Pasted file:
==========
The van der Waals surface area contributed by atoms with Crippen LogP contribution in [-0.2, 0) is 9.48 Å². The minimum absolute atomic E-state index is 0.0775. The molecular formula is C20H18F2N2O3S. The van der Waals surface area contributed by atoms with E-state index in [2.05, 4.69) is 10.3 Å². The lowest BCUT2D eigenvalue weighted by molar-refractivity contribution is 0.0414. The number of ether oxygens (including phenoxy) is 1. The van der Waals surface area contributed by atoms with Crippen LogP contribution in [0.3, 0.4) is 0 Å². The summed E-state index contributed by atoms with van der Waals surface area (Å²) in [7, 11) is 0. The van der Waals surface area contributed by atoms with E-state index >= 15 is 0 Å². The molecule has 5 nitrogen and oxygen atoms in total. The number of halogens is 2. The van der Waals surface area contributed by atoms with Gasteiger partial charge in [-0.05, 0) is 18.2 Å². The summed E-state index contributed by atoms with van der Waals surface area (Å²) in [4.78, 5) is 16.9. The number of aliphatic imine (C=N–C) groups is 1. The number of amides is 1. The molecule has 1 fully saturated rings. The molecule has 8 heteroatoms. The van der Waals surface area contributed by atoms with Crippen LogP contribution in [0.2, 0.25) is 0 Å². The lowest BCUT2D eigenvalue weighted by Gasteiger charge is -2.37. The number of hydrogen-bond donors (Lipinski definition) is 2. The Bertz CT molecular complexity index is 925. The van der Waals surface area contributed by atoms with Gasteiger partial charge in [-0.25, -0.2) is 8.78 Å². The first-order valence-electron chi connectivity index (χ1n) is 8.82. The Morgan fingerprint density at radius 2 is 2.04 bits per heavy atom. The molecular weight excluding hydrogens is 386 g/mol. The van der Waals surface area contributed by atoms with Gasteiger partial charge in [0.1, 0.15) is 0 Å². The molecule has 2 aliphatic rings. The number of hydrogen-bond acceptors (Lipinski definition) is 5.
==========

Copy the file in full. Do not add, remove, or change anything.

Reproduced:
The van der Waals surface area contributed by atoms with Crippen LogP contribution in [-0.2, 0) is 9.48 Å². The minimum absolute atomic E-state index is 0.0775. The molecular formula is C20H18F2N2O3S. The van der Waals surface area contributed by atoms with E-state index in [2.05, 4.69) is 10.3 Å². The lowest BCUT2D eigenvalue weighted by molar-refractivity contribution is 0.0414. The number of ether oxygens (including phenoxy) is 1. The van der Waals surface area contributed by atoms with Crippen LogP contribution in [0.3, 0.4) is 0 Å². The summed E-state index contributed by atoms with van der Waals surface area (Å²) in [7, 11) is 0. The van der Waals surface area contributed by atoms with E-state index >= 15 is 0 Å². The molecule has 5 nitrogen and oxygen atoms in total. The number of halogens is 2. The van der Waals surface area contributed by atoms with Gasteiger partial charge in [-0.05, 0) is 18.2 Å². The summed E-state index contributed by atoms with van der Waals surface area (Å²) in [4.78, 5) is 16.9. The number of aliphatic imine (C=N–C) groups is 1. The number of amides is 1. The molecule has 1 fully saturated rings. The molecule has 8 heteroatoms. The van der Waals surface area contributed by atoms with Crippen LogP contribution in [0.2, 0.25) is 0 Å². The lowest BCUT2D eigenvalue weighted by Gasteiger charge is -2.37. The number of hydrogen-bond donors (Lipinski definition) is 2. The Bertz CT molecular complexity index is 925. The van der Waals surface area contributed by atoms with Gasteiger partial charge in [-0.25, -0.2) is 8.78 Å². The first-order valence-electron chi connectivity index (χ1n) is 8.82. The Morgan fingerprint density at radius 2 is 2.04 bits per heavy atom. The molecular weight excluding hydrogens is 386 g/mol. The van der Waals surface area contributed by atoms with Gasteiger partial charge in [0.1, 0.15) is 0 Å². The molecule has 2 aliphatic rings. The number of hydrogen-bond acceptors (Lipinski definition) is 5.